China has built the world’s most extensive network infrastructure with advanced technology in the past decade, Xin Guobin, vice-minister of industry and information technology, said at a press conference on June 14.
According to Xin, the access bandwidth of the optical fiber network has increased from 10Mbps to 1000Mbps in over a decade. Mobile networks have made breakthroughs in 3G, 4G, and 5G, and broadband access has been made available to all administrative villages across the country.
The number of 5G base stations in the country has reached 1.615 million, and the number of 5G mobile phone users has exceeded 400 million.
China aims to boost the digital economy’s share of its gross domestic product by 2025 to get ahead of the US in advanced technologies, such as 5G, semiconductors, and artificial intelligence (AI).
As part of its 14th Five Year Plan (2021-2025), China is promoting large-scale development and application of 5G internet that promises high-speed communications, which can not only improve the overall connectivity of the country but also enhance the battlefield awareness of the People’s Liberation Army very significantly.
The Fifth Generation (5G) network holds promises of vastly improved intelligence, surveillance and reconnaissance (ISR), and fast and secure command & control.
For example, last year, the official website of PLA, China Military Online, reported about the operationalization of 5G services at the Ganbala radar station in Tibet in the vicinity of borders with India and Bhutan.
Located at over 17,000 feet (5,182 meters), the Ganbala radar station is reportedly the world’s highest manually operated radar station, located in the Yadong county of Xigase prefecture in Tibet Autonomous Region (TAR), close to Sikkim in northeast India.
Experts suggest that the 5G station has significantly boosted China’s surveillance capabilities and will enhance PLA’s military communications, enabling rapid deployment of army and weapons, thereby bolstering China’s power projection in a sensitive border region.
5G networks are known to transmit data at 10 gigabytes per second, and latency is less than a millisecond, a hundred times faster than 4G. Moreover, 5G communication is possible from device to device and platform to platform without requiring satellites or communications relay aircraft.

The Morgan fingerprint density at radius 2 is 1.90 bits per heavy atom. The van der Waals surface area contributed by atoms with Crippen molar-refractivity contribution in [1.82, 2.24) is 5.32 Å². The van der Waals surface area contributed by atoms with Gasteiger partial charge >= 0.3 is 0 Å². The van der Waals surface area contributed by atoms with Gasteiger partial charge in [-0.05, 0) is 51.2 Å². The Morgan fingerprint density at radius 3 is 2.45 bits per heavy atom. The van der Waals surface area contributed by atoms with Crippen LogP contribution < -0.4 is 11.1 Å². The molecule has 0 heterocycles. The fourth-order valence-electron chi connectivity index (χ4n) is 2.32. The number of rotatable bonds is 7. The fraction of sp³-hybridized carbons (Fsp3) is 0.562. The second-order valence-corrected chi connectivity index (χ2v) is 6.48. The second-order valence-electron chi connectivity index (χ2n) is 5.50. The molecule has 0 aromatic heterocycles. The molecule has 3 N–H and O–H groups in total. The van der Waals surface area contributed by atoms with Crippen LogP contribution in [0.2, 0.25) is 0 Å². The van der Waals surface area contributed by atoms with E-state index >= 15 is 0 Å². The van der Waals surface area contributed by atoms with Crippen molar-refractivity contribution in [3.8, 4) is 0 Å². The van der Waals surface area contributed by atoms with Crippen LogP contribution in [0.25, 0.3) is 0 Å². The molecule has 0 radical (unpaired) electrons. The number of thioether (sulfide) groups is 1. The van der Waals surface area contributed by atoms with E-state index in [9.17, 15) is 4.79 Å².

These attributes make 5G a keystone of future military technology. It can significantly enhance connectivity in the future internet of things (IoT) for military purposes, such as connecting multiple sensors and allowing unmanned air, sea, subsurface, and ground vehicles to become effectively autonomous.
How 5G Could Operate In A War
In 2019, Liu Zhen, a reporter with South China Morning Post (SCMP), provided a glimpse of how 5G could operate in battlespace by describing a scenario where a group of soldiers is moving forward in a jungle, separated from one another by a distance of a few hundred meters.
“Each of them wears a wristwatch that displays fellow members’ positions. This is not satellite positioning because reception in the tropical forest is unstable; it’s machine-to-machine communication,” writes Zhen.
Suddenly one soldier is ambushed by an enemy combatant who shoots him, and the soldier loses consciousness. The soldier’s intelligent wearable device detects his condition via sensors, tightens a belt around his wounded thigh, injects an adrenaline shot, and sends an emergency alert to the field hospital and the entire team.
Having received the signal on their wristwatches, the rest of the team switched to a coordinated combat formation and encircled the enemy. Meanwhile, an ambulance helicopter also arrives to evacuate the injured soldier, plus auto-driven armored vehicles come to reinforce – guided by devices on each soldier and antenna arrays nearby.
In her article, Liu Zhen quotes Dr. Clark Shu, AI and telecommunications researcher at the University of Electronic Science and Technology of China, as saying, “The 5G network and the internet of things (IoT) enlarge and deepen the cognition of situations in the battlefield by several orders of magnitude and produce gigantic amounts of data, requiring Artificial Intelligence (AI) to analyze and even issue commands.”
At the same time, the US is also cognizant of 5 G’s potential for military networks and future battlespace scenarios but lags behind China significantly, as reported earlier by Eurasian Times.
US Lagging Behind China In 5G Application?
Eric Schmidt, the former CEO of Google, and Graham Allison, a Harvard professor, stated in an op-ed for the Wall Street Journal in February that America is “far behind in almost every dimension of 5G while other nations—including China — race ahead.”
Schmidt and Allison cited statistics from PCMag to suggest that most 5G services in the US are substantially slower than those in China. They also claimed that, despite US sanctions against Huawei, the Chinese company remains a top 5G provider globally.
Furthermore, while the US tries to catch up with China in 5G, the latter is making rapid breakthroughs in the sixth generation (6G) internet technology.
Earlier this year, Chinese researchers claimed to have demonstrated that a hypersonic weapon could communicate and locate targets using 6G technology, overcoming some of the blackout issues that occur at speeds of five times the speed of sound or faster. Hypersonic technology is yet another domain where China is ahead of the US.
In 2020, China claimed to have launched the world’s first 6G terahertz satellite to conduct high-speed communication experiments in space. Since then, Chinese scientists have been running 6G data transmission trials on the ground, reportedly achieving speeds of several hundred terabytes per second.